Eakteiman, G. ; Moses-Koch, R. ; Moshitzky, P. ; Mestre-Rincon, N. ; Vassão, D. G. ; Luck, K. ; Sertchook, R. ; Malka, O. ; Morin, S. Targeting detoxification genes by phloem-mediated RNAi: A new approach for controlling phloem-feeding insect pests. Insect Biochem Mol Biol 2018, 100, 10-21.Abstract
Many phloem-feeding insects are considered severe pests of agriculture and are controlled mainly by chemical insecticides. Continued extensive use of these inputs is environmentally undesirable, and also leads to the development of insecticide resistance. Here, we used a plant-mediated RNA interference (RNAi) approach, to develop a new control strategy for phloem-feeding insects. The approach aims to silence "key" detoxification genes, involved in the insect's ability to neutralize defensive and toxic plant chemistry. We targeted a glutathione S-transferase (GST) gene, BtGSTs5, in the phloem-feeding whitefly Bemisia tabaci, a devastating global agricultural pest. We report three major findings. First, significant down regulation of the BtGSTs5 gene was obtained in the gut of B. tabaci when the insects were fed on Arabidopsis thaliana transgenic plants expressing dsRNA against BtGSTs5 under a phloem-specific promoter. This brings evidence that phloem-feeding insects can be efficiently targeted by plant-mediated RNAi. Second, in-silico and in-vitro analyses indicated that the BtGSTs5 enzyme can accept as substrates, hydrolyzed aliphatic- and indolic-glucosinolates, and produce their corresponding detoxified conjugates. Third, performance assays suggested that the BtGSTs5 gene silencing prolongs the developmental period of B. tabaci nymphs. Taken together, these findings suggest that BtGSTs5 is likely to play an important role in enabling B. tabaci to successfully feed on glucosinolate-producing plants. Targeting the gene by RNAi in Brassicaceae cropping systems, will likely not eliminate the pest populations from the fields but will significantly reduce their success over the growing season, support prominent activity of natural enemies, eventually allowing the establishment of stable and sustainable agroecosystem.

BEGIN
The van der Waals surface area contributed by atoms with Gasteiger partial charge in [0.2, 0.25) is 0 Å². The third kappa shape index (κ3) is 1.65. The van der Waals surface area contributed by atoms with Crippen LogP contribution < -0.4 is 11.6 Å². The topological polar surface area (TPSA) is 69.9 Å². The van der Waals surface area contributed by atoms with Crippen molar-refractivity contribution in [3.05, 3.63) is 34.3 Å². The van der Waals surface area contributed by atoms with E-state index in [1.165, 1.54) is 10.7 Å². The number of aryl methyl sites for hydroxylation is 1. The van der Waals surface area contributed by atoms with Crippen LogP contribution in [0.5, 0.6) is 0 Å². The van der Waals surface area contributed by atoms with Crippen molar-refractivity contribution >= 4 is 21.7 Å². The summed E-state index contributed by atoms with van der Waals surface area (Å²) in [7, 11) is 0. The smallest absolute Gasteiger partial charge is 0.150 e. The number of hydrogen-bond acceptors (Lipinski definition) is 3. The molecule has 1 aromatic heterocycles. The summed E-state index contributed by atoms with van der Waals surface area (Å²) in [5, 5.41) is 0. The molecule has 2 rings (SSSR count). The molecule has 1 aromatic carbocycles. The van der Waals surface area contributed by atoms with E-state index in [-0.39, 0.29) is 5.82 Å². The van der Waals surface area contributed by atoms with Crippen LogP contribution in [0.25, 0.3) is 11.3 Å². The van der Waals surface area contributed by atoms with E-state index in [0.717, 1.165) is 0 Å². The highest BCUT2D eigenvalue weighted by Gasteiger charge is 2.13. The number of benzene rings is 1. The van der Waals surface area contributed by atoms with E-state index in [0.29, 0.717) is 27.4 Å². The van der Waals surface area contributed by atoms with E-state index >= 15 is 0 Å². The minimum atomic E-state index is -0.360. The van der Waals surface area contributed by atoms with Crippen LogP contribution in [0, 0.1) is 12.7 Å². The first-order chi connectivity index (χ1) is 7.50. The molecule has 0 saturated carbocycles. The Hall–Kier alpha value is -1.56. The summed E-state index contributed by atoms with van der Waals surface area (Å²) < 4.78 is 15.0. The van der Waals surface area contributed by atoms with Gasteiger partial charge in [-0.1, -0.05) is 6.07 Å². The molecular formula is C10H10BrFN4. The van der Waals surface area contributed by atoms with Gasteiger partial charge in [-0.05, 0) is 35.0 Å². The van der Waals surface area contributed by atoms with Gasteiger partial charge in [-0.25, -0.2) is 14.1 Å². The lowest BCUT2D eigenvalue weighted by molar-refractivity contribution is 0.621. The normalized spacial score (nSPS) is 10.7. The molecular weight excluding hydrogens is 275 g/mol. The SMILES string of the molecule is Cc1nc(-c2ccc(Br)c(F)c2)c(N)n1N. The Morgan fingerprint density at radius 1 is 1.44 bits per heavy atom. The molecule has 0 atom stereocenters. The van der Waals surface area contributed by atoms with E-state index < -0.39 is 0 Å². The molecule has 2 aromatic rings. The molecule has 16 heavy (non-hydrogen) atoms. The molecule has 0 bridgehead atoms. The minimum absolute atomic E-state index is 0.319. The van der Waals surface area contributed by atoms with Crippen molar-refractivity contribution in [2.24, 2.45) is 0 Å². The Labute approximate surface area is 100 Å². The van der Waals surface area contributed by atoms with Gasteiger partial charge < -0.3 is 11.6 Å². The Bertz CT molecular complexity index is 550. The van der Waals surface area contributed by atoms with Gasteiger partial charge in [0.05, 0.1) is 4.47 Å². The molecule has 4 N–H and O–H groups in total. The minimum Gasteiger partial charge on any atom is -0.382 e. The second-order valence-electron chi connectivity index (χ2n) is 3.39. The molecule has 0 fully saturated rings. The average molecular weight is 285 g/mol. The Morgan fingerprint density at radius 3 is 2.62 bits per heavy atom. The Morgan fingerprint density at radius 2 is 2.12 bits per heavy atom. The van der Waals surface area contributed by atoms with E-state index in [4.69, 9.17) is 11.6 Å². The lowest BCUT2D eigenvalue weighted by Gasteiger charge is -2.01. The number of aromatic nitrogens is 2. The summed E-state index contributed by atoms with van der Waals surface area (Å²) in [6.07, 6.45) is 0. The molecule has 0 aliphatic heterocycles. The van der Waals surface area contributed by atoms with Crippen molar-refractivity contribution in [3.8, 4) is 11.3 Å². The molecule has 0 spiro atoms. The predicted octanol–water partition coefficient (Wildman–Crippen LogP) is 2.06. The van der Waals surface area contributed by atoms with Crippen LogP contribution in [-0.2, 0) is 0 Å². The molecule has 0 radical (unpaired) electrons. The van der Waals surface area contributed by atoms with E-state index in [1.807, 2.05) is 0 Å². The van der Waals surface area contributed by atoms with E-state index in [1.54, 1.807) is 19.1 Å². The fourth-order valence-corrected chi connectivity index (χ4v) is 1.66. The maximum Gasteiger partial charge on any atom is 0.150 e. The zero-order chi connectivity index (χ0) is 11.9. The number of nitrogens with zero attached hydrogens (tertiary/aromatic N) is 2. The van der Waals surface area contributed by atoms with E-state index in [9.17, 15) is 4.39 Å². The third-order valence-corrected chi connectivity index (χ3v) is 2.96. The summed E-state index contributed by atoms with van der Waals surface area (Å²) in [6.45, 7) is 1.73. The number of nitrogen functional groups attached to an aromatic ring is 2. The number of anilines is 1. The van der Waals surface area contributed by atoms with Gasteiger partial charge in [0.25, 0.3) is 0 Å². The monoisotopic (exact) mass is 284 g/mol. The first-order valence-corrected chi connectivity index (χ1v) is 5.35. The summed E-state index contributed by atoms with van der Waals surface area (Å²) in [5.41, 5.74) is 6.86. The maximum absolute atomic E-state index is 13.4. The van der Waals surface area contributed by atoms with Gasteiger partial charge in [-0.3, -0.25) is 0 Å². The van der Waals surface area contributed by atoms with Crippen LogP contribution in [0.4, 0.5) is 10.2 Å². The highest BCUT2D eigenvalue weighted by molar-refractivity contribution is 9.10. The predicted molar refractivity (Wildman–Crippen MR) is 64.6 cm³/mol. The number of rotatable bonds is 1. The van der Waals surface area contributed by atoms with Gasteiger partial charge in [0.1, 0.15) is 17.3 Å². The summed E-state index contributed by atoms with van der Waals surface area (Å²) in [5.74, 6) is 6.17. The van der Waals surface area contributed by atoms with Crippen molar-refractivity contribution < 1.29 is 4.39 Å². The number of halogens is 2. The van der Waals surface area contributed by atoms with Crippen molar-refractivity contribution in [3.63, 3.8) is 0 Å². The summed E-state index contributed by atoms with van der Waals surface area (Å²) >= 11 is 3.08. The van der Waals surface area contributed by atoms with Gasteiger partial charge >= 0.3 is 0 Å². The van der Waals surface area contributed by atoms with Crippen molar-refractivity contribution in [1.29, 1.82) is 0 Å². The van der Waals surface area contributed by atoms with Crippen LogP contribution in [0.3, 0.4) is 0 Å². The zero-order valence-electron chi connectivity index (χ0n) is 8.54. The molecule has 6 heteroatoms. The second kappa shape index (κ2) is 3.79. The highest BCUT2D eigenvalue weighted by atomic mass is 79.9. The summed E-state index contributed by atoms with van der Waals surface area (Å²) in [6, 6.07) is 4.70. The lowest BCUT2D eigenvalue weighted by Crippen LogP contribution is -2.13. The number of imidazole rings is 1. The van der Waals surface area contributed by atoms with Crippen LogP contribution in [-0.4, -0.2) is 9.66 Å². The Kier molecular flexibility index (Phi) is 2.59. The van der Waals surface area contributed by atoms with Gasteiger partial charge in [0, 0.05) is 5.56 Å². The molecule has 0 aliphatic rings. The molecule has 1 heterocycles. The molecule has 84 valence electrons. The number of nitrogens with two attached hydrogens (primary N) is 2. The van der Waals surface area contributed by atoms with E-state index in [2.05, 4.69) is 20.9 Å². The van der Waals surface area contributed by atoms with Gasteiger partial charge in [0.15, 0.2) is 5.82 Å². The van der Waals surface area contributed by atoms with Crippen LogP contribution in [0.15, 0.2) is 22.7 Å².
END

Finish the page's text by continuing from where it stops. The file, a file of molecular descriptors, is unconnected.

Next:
Santos-Garcia, D. ; Juravel, K. ; Freilich, S. ; Zchori-Fein, E. ; Latorre, A. ; Moya, A. ; Morin, S. ; Silva, F. J. To B or Not to B: Comparative Genomics Suggests as a Source of B Vitamins in Whiteflies. Front Microbiol 2018, 9 2254.Abstract